“He was role model. All of our guys, everyone liked him. I can’t remember one instant or one player who didn’t. It’s affected so many people. It puts into perspective what’s important.
“He spoke very highly of everyone in his family. They were all very, very close. They all loved each other. When he got to the big leagues, his mom came down with his brother and sister. He spoke highly of everyone in his family. I know he loved every single one of his family members.
“How good he was going to be at the big-league level, you can’t etch in stone. He could have gone from being a fourth outfielder for the rest of his life, or being an all-star for the rest of his life. That’s the type of talent he had. There were still some things he needed to figure out, some holes to work on, and he was in the process of doing that. If he figured those out, he would have been an All-Star as long as he wanted. If not, he still brought three major-league tools to the park every day — actually four, speed, his arm, defense and power. His ability to hit would determine whether he was an All-Star or a fourth outfielder.
“Character-wise and presence, I don’t think there’s any better. His presence in the clubhouse, everyone knows this guy was somebody. Character-wise, guys who knew him like I did and the coaches did, loved him. If you knew him, you loved him. (Jose) Castro ( a Mariners hitting instructor who is with Grifol in Venezuela) feels same way. We sent him to extended spring one year and had Castro to work wth him. I remeber seeing them working together and then leave together in a car. If you knew him the way we did, you loved him. You knew he was somebody. It’s a huge loss for the organization and it breaks my heart.”
(Recalling when Hansen flew to Amsterdam to meet with Halman and his family). “He had a difficult year in Double-A, and we needed to get some work done. He was a ittle frustrated in the year he had. We just wanted to get everyone on the same page, meaning us as an organization, him, his famly. We wanted everyone to understand, No. 1, the talent he had, and two, that everyone cared for him and wanted him to continue to work and not get frustrated with just a bad year. He had a couple of those, and fought through those together as an organization. That’s what it was for. Let’s get to meet his family and sit with them, and let them know we’re in this together; this could be something special. He has the talent to do a lot of special things.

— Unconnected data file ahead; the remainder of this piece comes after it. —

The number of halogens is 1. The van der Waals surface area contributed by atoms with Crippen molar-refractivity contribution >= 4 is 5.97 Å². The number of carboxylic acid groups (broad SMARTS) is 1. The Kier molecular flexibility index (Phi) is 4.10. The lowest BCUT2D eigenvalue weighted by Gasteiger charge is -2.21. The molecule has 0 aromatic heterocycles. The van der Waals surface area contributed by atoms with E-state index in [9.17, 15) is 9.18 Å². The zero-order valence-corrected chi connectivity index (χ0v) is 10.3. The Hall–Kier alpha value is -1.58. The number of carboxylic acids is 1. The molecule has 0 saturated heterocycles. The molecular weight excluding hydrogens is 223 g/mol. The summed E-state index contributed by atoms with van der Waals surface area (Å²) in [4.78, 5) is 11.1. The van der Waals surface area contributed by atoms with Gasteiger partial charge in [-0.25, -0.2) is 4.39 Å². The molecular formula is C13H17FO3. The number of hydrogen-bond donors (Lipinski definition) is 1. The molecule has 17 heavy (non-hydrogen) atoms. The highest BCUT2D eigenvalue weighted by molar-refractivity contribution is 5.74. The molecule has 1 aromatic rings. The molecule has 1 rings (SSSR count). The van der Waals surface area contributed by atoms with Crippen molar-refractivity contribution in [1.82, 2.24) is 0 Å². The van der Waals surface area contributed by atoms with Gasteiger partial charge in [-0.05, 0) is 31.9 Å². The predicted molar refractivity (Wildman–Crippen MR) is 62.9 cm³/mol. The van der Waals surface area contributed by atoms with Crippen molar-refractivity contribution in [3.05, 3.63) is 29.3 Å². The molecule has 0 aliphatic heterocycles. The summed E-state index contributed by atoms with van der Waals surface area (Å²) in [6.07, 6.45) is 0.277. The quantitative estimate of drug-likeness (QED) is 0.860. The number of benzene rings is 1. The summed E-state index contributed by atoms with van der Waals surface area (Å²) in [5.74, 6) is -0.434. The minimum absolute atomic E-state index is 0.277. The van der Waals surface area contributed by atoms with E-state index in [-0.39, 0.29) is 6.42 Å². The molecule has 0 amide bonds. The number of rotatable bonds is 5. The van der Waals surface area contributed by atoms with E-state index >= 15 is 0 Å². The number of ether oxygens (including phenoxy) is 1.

“It was probably the best thing we did as an organzation, and the best thing for him. he knew, and everyone knew, his mom and dad, when Roger went and stayed five days, we’re in this together and trust us. That’s what happened. It elevated the trust not only him, but his family, had in us. For us, it gave us that reassurance we were all in this together, him, us, his family, and we were moving forward, and everyone was moving in the right direction. That’s what player development is about, what good organizations do. Do whatever it takes to make sure these type of talents continue to develop.”
“It’s a very, very tough loss for the industry, for the organization, for his friends, myself. It’s very tough to swallow. Twenty-four years old